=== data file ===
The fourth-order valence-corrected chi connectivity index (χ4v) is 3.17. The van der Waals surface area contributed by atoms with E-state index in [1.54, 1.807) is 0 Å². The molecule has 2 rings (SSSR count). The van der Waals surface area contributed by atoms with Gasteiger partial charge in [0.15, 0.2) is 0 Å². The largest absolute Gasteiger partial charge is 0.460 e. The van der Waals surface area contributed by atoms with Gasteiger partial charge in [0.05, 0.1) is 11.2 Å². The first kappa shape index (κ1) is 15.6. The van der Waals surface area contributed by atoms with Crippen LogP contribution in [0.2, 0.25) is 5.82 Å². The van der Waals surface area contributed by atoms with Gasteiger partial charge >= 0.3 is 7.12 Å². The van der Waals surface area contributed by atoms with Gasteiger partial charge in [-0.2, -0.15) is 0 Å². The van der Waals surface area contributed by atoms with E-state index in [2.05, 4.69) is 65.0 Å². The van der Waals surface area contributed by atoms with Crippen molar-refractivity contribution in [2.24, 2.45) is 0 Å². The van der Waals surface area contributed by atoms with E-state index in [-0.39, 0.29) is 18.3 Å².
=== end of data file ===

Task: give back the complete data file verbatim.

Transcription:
The fourth-order valence-corrected chi connectivity index (χ4v) is 3.17. The van der Waals surface area contributed by atoms with E-state index in [1.54, 1.807) is 0 Å². The molecule has 2 rings (SSSR count). The van der Waals surface area contributed by atoms with Gasteiger partial charge in [0.15, 0.2) is 0 Å². The largest absolute Gasteiger partial charge is 0.460 e. The van der Waals surface area contributed by atoms with Gasteiger partial charge in [0.05, 0.1) is 11.2 Å². The first kappa shape index (κ1) is 15.6. The van der Waals surface area contributed by atoms with Crippen LogP contribution in [0.2, 0.25) is 5.82 Å². The van der Waals surface area contributed by atoms with Gasteiger partial charge >= 0.3 is 7.12 Å². The van der Waals surface area contributed by atoms with Gasteiger partial charge in [-0.2, -0.15) is 0 Å². The van der Waals surface area contributed by atoms with E-state index in [2.05, 4.69) is 65.0 Å². The van der Waals surface area contributed by atoms with Crippen molar-refractivity contribution in [2.24, 2.45) is 0 Å². The van der Waals surface area contributed by atoms with E-state index in [-0.39, 0.29) is 18.3 Å².